What to do with hot and sunny?

Sitting comfortably in my living room, the living room with the wonderful 14′ ceilings….the blinds closed and windows shut tight to keep the heat out and the ‘coolth’ in, this blog begins.  It is early July and after two days of 100 degree heat, I shelter either indoors or in the Willamette River with my dog, Bear. Today, laptopping, I am at home.

While I currently live in a comfortable manor house built c. 1903, turned into officers quarters during WWI, with thick walls and shady trees surrounding us, I dream of the day I’ll be building my own passive solar home!


A friend of mine, let’s call him, Jeff, is an engineer I know in North Carolina.  As a curious attempt to get to know each other better [we are pen-pals from the same high school], we decided to design a house together.  Long distance.  Chatting via Facebook.  Is this a first, do you think? He’s currently gracing a high school as their architecture/engineering/CAD instructor.  So when he has a free moment, we chat about home design.  I’ll try to recap what we’ve learned together so far….

I suggest we aim for a passive solar home.  To me it just makes sense, to make a home work within its environmental ‘window’…besides the obvious advantage to both the planet earth, and the planet ‘wallet’.  Jeff says: “Yeah, but…” “Yeah, but what?”, “Yeah, but usually homes designed to be energy-efficient are usually ‘butt ugly’.  [If he didn’t use that exact expression, it is certainly within range of his typical colloquial voicing.]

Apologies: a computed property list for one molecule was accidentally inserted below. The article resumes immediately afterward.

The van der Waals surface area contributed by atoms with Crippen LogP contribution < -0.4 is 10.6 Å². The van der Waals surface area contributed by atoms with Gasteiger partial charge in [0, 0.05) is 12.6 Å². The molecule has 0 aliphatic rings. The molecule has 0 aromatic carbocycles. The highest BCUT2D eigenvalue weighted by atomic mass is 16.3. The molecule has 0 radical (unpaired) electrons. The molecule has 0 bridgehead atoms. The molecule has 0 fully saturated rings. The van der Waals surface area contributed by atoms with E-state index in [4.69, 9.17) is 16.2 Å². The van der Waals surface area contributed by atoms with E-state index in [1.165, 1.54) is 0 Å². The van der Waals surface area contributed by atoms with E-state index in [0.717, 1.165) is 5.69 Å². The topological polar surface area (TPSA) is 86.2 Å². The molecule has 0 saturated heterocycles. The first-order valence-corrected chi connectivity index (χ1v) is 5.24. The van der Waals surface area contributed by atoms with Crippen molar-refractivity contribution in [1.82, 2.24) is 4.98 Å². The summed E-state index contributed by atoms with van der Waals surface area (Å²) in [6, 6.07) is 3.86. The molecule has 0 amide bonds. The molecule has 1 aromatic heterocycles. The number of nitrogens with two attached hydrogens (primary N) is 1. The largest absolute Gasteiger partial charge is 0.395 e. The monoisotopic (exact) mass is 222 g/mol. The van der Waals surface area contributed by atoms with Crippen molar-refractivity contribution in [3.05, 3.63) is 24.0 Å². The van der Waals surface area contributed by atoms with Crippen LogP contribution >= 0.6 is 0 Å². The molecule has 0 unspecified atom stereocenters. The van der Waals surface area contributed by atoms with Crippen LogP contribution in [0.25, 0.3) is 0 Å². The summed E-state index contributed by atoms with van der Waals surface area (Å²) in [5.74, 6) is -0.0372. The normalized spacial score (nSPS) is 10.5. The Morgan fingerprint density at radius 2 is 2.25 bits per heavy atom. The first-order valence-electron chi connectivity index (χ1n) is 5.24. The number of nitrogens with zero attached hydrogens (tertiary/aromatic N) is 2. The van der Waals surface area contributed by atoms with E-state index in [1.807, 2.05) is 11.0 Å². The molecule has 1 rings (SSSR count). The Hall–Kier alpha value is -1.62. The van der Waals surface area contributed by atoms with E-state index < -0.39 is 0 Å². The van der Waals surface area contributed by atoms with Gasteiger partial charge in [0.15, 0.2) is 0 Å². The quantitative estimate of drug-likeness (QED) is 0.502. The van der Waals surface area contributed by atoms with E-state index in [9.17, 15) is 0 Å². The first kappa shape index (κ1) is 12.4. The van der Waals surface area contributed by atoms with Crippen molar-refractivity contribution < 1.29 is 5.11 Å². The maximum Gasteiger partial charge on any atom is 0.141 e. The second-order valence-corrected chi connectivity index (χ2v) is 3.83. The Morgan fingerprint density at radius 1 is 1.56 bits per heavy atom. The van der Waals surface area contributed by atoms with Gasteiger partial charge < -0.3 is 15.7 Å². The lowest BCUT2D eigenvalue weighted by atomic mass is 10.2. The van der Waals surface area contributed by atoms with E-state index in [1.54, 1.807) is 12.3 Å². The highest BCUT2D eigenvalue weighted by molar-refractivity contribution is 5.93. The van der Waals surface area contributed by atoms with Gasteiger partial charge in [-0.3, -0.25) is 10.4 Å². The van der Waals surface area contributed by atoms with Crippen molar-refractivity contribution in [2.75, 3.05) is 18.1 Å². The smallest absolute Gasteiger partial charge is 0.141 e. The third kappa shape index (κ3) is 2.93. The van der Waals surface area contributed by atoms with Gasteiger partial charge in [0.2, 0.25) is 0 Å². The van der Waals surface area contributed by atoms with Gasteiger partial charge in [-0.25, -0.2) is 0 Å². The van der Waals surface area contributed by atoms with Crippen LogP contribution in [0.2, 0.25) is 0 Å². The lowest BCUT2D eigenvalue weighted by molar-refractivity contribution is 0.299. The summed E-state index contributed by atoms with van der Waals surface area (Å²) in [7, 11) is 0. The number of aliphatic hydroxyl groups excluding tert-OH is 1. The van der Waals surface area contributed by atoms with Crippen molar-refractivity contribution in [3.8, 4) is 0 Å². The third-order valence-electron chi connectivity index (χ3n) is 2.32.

Reassuringly I emphasize that this house will be BEAUTIFUL, LOVELY, SPIRITUAL, and more…. anything less would be a waste of time. I can feel it, more than picture it.  I can sense the way light will move around the space, how a breeze will flow coolly from room to room, how the feel of the floor on my bare-feet will be….waxing poetic already about space; holy home space.

I also wrote an article on passive solar homes way back in 1983 for The Christian Science Monitor. So my expertise goes way back…It was on the cover of their book review section, and I got paid $400 at the time for the story.  My architecture degree is from the University of Michgan’s College of Architecture and Urban Planning, now called Taubman College, and in the late 70’s, early 80’s we were ALL about solar architecture – having all lived through the oil embargo during Jimmy Carter’s administration and having to line up for gas on odd/even days.  Are you old enough to remember that? Or, does that seem like a fanciful imagination to you younger types?  IT HAPPENED!  So, if seems appropriate after all these years to focus on green design.  I am also LEED-AP accredited, since March 2009, which means I am a design professional with special studies in sustainable, energy efficient practices based on standards set by the USGBC, the United States Green Building Counsel.